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Most companies today are hesitant to hire in big numbers for fear of prolonged economic weakness. Not Deloitte Consulting. The consulting arm of Big 4 audit giant Deloitte is currently extending 50 to 60 offers to experienced consultants each week. By June, the company will have hired a total of more than 700 of them. On top of that, over the past six months the firm has brought on board nearly 800 MBAs and undergrads. And Deloitte's HR staff expects to make another 1,000 offers to the class of 2010.
Punit Renjen, a 23-year veteran of the firm and a strategic consultant who stepped up to head Deloitte Consulting in November, sees the firm's growth in a time of economic weakness as "a seminal experience" and a competitive advantage. A number of mid-tier firms have merged or been sold since the recession began. In March, Deloitte, which had consulting revenue last year of $6.5 billion globally, bought the large government consulting business of BearingPoint for $350 million after that firm went bankrupt. That added another 4,000 experts to Deloitte, all in one of the hottest advice markets today. (GovernmentExecutive.com lists BearingPoint's fiscal 2007 government revenue at $516 million.)
Renjen likes to see Deloitte as a "category of one," a consulting firm that can compete against McKinsey in high-end strategy advice but just as easily bid against IBM (IBM) in information technology—and offer pretty much any other service a client might need. That requires a constant influx of new workers, says Tom Rodenhauser, vice-president at Kennedy Information, a Peterborough (N.H.) firm that tracks the consulting industry.
The new additions have plenty to do. Last year Deloitte's staff utilization was above 80%, meaning that more than 8 of every 10 work hours were spent on tasks billable to clients. That's a rate that can easily lead to burn out, experts say, and was far ahead of competitors. Kennedy Information estimates that industrywide, only 60% of consulting hours were chargeable to clients last year.
The need for new blood has driven Deloitte to hire where others won't. Many strategic firms don't bring in midcareer experts, preferring to cultivate their own. Deloitte is the exception. The firm also recruits heavily at many schools—such as the Big 10 universities and Carnegie Mellon—where a rival firm might hire only one or two people a year, says Rodenhauser. Deloitte Consulting recruits at 75 different schools across 10 different degree programs, including business majors and specialized degrees, such as HR and public health, says Rick Harrison, who head the firm's HR.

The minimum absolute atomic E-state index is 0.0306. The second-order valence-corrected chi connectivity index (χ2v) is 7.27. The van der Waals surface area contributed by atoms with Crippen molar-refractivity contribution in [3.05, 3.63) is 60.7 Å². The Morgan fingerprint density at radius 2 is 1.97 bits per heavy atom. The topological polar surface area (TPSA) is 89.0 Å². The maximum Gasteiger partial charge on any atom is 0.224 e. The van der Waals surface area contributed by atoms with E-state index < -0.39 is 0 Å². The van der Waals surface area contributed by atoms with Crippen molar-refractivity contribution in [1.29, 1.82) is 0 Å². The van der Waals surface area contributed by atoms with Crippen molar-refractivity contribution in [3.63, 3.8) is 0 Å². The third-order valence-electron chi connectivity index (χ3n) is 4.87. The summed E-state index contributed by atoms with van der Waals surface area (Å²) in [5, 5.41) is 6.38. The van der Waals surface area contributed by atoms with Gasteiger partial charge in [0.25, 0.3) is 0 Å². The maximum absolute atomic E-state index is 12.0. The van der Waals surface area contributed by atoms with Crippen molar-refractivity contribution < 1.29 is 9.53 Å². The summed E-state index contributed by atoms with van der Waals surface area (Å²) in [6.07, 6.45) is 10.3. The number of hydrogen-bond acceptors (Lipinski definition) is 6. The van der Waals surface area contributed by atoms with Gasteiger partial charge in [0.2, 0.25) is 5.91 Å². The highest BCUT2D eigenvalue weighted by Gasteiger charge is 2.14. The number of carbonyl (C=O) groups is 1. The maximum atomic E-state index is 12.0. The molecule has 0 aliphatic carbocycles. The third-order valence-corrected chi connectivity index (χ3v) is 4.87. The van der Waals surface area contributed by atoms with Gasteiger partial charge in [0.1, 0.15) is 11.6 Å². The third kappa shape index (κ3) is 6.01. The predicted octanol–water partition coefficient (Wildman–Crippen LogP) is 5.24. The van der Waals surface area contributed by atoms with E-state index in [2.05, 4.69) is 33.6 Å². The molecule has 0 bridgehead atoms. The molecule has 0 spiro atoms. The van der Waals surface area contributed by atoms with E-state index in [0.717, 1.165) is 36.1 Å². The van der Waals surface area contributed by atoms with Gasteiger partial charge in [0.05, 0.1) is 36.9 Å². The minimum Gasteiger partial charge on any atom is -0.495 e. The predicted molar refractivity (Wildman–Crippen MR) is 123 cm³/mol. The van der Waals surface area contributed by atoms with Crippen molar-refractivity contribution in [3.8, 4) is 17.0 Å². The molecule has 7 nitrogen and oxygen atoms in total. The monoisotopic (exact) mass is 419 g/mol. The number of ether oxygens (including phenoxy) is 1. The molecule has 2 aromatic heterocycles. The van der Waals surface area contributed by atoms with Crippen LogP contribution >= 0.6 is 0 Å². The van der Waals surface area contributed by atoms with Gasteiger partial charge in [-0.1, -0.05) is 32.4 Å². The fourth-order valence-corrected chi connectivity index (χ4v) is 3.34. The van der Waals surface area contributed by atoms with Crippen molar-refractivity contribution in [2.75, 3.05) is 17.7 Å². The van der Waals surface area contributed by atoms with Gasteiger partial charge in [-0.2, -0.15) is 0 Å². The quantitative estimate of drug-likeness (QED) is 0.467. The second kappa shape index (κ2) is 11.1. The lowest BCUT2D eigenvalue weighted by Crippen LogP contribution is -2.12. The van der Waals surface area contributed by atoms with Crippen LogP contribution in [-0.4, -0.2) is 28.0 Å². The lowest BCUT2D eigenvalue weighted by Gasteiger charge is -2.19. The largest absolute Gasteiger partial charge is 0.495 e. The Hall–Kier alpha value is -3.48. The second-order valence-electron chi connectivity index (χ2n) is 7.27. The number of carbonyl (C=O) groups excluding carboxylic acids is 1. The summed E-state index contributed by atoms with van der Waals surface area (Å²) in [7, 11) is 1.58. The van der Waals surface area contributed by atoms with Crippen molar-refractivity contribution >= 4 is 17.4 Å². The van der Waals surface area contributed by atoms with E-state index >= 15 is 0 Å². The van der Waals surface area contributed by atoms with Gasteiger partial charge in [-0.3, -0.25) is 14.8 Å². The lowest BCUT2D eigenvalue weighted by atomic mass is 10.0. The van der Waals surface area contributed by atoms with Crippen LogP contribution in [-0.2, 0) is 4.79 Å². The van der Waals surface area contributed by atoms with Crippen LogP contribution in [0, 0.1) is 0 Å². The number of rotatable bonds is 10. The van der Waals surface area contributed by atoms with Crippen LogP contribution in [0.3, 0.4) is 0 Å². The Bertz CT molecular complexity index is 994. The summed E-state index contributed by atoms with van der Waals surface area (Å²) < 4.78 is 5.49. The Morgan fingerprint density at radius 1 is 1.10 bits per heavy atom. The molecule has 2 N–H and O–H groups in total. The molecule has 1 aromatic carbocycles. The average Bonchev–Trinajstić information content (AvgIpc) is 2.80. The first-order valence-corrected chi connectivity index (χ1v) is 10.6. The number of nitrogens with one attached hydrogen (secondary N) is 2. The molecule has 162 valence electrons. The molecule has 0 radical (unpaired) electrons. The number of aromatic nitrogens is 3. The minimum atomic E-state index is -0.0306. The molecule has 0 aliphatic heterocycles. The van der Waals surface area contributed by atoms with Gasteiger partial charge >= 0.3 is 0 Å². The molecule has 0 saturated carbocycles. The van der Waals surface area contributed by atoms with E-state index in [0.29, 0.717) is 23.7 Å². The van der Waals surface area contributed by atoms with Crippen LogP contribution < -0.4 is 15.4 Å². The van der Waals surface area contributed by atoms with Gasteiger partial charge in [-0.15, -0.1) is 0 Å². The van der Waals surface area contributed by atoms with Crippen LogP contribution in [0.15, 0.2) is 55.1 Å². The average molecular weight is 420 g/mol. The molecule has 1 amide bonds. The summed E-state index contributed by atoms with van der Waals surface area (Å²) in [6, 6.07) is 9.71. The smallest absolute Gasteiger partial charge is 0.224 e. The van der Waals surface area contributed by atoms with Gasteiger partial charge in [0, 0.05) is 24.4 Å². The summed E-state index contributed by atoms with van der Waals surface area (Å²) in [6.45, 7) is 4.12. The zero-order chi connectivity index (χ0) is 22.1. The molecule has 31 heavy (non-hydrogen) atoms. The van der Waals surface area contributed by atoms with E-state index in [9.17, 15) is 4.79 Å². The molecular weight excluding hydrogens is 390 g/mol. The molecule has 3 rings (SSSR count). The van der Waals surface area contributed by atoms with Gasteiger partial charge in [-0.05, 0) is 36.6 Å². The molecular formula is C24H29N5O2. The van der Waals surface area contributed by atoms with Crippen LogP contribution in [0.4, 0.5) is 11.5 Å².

Deloitte recruiters say they're doing better head-to-head against such old-shoe firms as McKinsey and BCG Consulting, both in recruiting and getting new business.
Ryan Osborne turned down two other offers when he joined the firm's New York office as a senior manager six months ago. A specialist in life sciences and information management, Osborne had worked at Accenture (ACN) and KPMG Consulting before the latter became BearingPoint. His division at BearingPoint wasn't among those acquired by Deloitte, but Osborne chose the firm over competitors in part, he says, because he'd seen so many of his own practice leaders jump ship for the firm in prior years. Today, Harrison says, Deloitte typically gets more than 85% of the experienced hires it makes an offer to.
On campus, Sandy Shirai, a Deloitte principal who does a lot of recruiting at her alma mater, Stanford, says students accepting offers tell her it's Deloitte's diversity that attracts them. "Deloitte has an amazingly broad footprint of service and industry we serve. If they don't know exactly what they want to do, Deloitte can be a good place to go," says Shirai. In recent years, Deloitte's acceptance rate at Stanford, one of the top-ranked business programs, has risen, as has the number of students interviewing with the firm.
Driving the hiring has been the firm's business success. Last year Deloitte ranked No. 2, behind McKinsey, among strategic consulting firms, according to Kennedy Information. Years ago, that wouldn't have been the case for the firm, which was seen as proficient in implementation but less dominant in putting together strategy. Today firms have to do both, says Deloitte's Renjen: "Clients are not only expecting great insight but that it be implementable and that results are generated that are tangible and measurable. It's not just enough to come in with a great idea and submit a report. Clients want to know: How do we implement this and get tangible results?" He says that according to Deloitte's own tracking, the firm has an inordinately high market share in mergers and acquisitions and other deals of more than $5 billion in value, something he attributes to this bottom-line focus.
One example is the $6.7 billion merger of biotech firms Invitrogen and Applied Biosystems in November 2008, which formed Life Technologies (LIFE). Deloitte advised Invitrogen on the deal, starting from the early analysis of the marketplace and models for getting the deal paid for and how an integrated company could be run. Life Technologies' head of global integrations, Mark Smedley, says Deloitte's approach to the deal was "very pragmatic"—heavy on data on benchmarks from the industry and other deals. "The biggest benefit has been their ability to go from strategy to execution. Execution is a bit of a grind. Like sausage making, it's not all that pretty, but the results can be pretty tasty."
That full-service model has helped build Deloitte's business. Revenue rose 12% last year, according to Kennedy Information, which ranks Deloitte globally as the second-largest consulting firm today, slightly smaller than IBM. To maintain that pace, the firm will have to keep up its aggressive hiring.